data Tree a = Tip a | Fork (Tree a) (Tree a)I have included one instance declaration for the Show class below. Note how the instance has a prerequisite Show instance for the type parameter 'a'.
instance Show a => Show (Tree a) where show (Tip a) = "(Tip "++ show a ++ ")" show (Fork x y) = "(Fork " ++ show x ++" "++ show y ++")"Copy and paste these definition into your solution file (or start with the template above) and add the declarations for the following standard instances. Hint, you will need prerequisites for these as well. You may NOT use any deriving clauses in your solutions.
class Convertible a b where into:: a -> b outof:: b -> aAn example of this that a pair of lists (of the same length) is convertible with a list of pairs. We express this with the following instance.
instance Convertible ([a],[b]) [(a,b)] where into (x,y) = zip x y outof xs = unzip xsWrite instance declarations that respect both the structure and the invariant for the following types. You may or may not need prerequisites instances.
Convertible Bool (Maybe ())
Convertible (a -> b -> c) ((a,b) -> c)
Convertible [a] (Int -> a) -- you may assume that the list is infinite, and the Int is >= 0
data TagExp = I Int | C Char | F (TagExp -> TagExp) | D String [TagExp]One may think of the constructors, I, C, F, and D as tags. The constructor tells what kind of data is stored inside. An example encoding is the embedding of a list of Int into a TagExp. This can be defined by the following function.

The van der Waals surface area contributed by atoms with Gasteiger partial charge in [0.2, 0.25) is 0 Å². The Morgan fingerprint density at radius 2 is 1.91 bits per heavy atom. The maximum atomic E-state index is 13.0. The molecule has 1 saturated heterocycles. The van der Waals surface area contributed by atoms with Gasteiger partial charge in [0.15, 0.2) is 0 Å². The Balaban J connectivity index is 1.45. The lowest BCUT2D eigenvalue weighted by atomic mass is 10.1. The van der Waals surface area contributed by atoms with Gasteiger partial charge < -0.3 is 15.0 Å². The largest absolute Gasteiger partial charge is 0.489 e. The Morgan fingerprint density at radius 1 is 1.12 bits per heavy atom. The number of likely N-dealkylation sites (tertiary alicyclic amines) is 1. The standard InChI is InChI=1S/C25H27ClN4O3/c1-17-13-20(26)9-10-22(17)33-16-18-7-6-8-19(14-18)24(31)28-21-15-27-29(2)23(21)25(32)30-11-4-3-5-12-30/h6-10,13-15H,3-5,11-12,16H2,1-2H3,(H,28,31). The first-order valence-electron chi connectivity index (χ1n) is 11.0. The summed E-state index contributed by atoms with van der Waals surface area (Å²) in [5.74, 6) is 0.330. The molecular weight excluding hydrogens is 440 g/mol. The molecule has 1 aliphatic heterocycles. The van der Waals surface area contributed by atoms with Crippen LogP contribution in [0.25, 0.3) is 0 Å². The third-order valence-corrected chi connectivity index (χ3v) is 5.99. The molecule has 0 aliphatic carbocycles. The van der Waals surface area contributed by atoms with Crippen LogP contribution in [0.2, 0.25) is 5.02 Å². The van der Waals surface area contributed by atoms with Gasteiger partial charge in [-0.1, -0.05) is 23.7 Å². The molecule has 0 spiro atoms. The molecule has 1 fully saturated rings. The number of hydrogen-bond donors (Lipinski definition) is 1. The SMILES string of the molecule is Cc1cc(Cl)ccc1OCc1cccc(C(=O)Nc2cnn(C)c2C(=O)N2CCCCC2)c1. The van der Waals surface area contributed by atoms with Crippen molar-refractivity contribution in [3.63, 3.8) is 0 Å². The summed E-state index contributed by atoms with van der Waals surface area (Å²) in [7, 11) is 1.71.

encodeL :: [Int] -> TagExp encodeL  = D ""  encodeL (x:xs) = D ":" [I x,encodeL xs]One can decode a list of integer using the following function.
decodeL:: TagExp -> [Int] decodeL (D "" ) =  decodeL (D ":" [I x,xs]) = x : decodeL xs decodeL other = error "Not a Tagged list"First note that the decodeL is a partial function. There are plenty of TagExp that don't encode lists. These examples suggest a rich mechanism for creating Convertible instances. Write the following instances.
Convertible Int TagExp
Convertibale Char TagExp
Convertible a TagExp => Convertible [a] TagExp
Convertible a TagExp => Convertible (Tree a) TagExp -- this is the Tree from question 1
(Convertible a TagExp,Convertible b TagExp) => Convertible (a->b) TagExp
(Convertible a TagExp,Convertible b TagExp) => Convertible (a,b) TagExp
class Convertible a TagExp => Generic a where toString:: a -> String equal:: a -> a -> Bool flatten:: a -> [Int] unflatten:: [Int] -> (a,[Int])The basic idea is that we call any type that is Convertible to a TagExp, a Genric type. Generic types support a wide variety operations. Here is a partial instance for pairs
instance (Generic a,Generic b) => Generic (a,b) where flatten (a,b) = flatten a ++ flatten b unflatten xs = ((x,y), zs) where (x,ys) = unflatten xs (y,zs) = unflatten yswrite the following instances for Generic. You may have to add some Convertible instances to complete the Genric instances.